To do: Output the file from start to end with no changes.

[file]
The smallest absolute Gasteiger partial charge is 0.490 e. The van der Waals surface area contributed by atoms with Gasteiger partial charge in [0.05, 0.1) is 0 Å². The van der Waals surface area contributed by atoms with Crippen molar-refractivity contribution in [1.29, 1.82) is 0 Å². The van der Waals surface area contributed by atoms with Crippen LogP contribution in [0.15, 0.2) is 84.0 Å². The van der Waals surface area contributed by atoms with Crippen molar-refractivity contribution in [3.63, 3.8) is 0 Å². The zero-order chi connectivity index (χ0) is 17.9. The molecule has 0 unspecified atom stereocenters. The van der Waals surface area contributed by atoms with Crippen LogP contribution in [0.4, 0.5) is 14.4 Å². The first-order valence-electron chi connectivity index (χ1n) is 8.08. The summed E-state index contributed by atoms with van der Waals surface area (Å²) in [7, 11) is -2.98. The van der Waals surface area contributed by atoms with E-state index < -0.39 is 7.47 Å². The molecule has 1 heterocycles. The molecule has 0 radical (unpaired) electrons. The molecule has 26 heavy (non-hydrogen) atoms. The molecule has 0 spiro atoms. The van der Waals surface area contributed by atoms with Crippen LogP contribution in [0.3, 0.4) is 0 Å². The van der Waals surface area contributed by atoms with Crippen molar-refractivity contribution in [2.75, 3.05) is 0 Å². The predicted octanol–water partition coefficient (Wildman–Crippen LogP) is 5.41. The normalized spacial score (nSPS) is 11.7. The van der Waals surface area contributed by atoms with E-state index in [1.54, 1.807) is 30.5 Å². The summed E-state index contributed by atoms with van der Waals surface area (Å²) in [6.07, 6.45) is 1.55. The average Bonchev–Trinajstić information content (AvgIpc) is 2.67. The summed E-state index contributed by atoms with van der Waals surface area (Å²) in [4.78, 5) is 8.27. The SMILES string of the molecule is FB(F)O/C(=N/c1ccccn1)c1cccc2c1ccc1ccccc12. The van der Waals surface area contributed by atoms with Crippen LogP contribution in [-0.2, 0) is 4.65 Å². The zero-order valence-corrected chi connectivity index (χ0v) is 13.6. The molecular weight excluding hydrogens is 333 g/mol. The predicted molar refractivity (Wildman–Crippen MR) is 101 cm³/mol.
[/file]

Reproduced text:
The smallest absolute Gasteiger partial charge is 0.490 e. The van der Waals surface area contributed by atoms with Gasteiger partial charge in [0.05, 0.1) is 0 Å². The van der Waals surface area contributed by atoms with Crippen molar-refractivity contribution in [1.29, 1.82) is 0 Å². The van der Waals surface area contributed by atoms with Crippen LogP contribution in [0.15, 0.2) is 84.0 Å². The van der Waals surface area contributed by atoms with Crippen molar-refractivity contribution in [3.63, 3.8) is 0 Å². The zero-order chi connectivity index (χ0) is 17.9. The molecule has 0 unspecified atom stereocenters. The van der Waals surface area contributed by atoms with Crippen LogP contribution in [0.4, 0.5) is 14.4 Å². The first-order valence-electron chi connectivity index (χ1n) is 8.08. The summed E-state index contributed by atoms with van der Waals surface area (Å²) in [7, 11) is -2.98. The van der Waals surface area contributed by atoms with E-state index < -0.39 is 7.47 Å². The molecule has 1 heterocycles. The molecule has 0 radical (unpaired) electrons. The molecule has 26 heavy (non-hydrogen) atoms. The molecule has 0 spiro atoms. The van der Waals surface area contributed by atoms with Crippen LogP contribution in [0.3, 0.4) is 0 Å². The van der Waals surface area contributed by atoms with Crippen molar-refractivity contribution in [2.75, 3.05) is 0 Å². The predicted octanol–water partition coefficient (Wildman–Crippen LogP) is 5.41. The normalized spacial score (nSPS) is 11.7. The van der Waals surface area contributed by atoms with E-state index in [1.54, 1.807) is 30.5 Å². The summed E-state index contributed by atoms with van der Waals surface area (Å²) in [6.07, 6.45) is 1.55. The average Bonchev–Trinajstić information content (AvgIpc) is 2.67. The summed E-state index contributed by atoms with van der Waals surface area (Å²) in [4.78, 5) is 8.27. The SMILES string of the molecule is FB(F)O/C(=N/c1ccccn1)c1cccc2c1ccc1ccccc12. The van der Waals surface area contributed by atoms with Crippen LogP contribution in [-0.2, 0) is 4.65 Å². The zero-order valence-corrected chi connectivity index (χ0v) is 13.6. The molecular weight excluding hydrogens is 333 g/mol. The predicted molar refractivity (Wildman–Crippen MR) is 101 cm³/mol.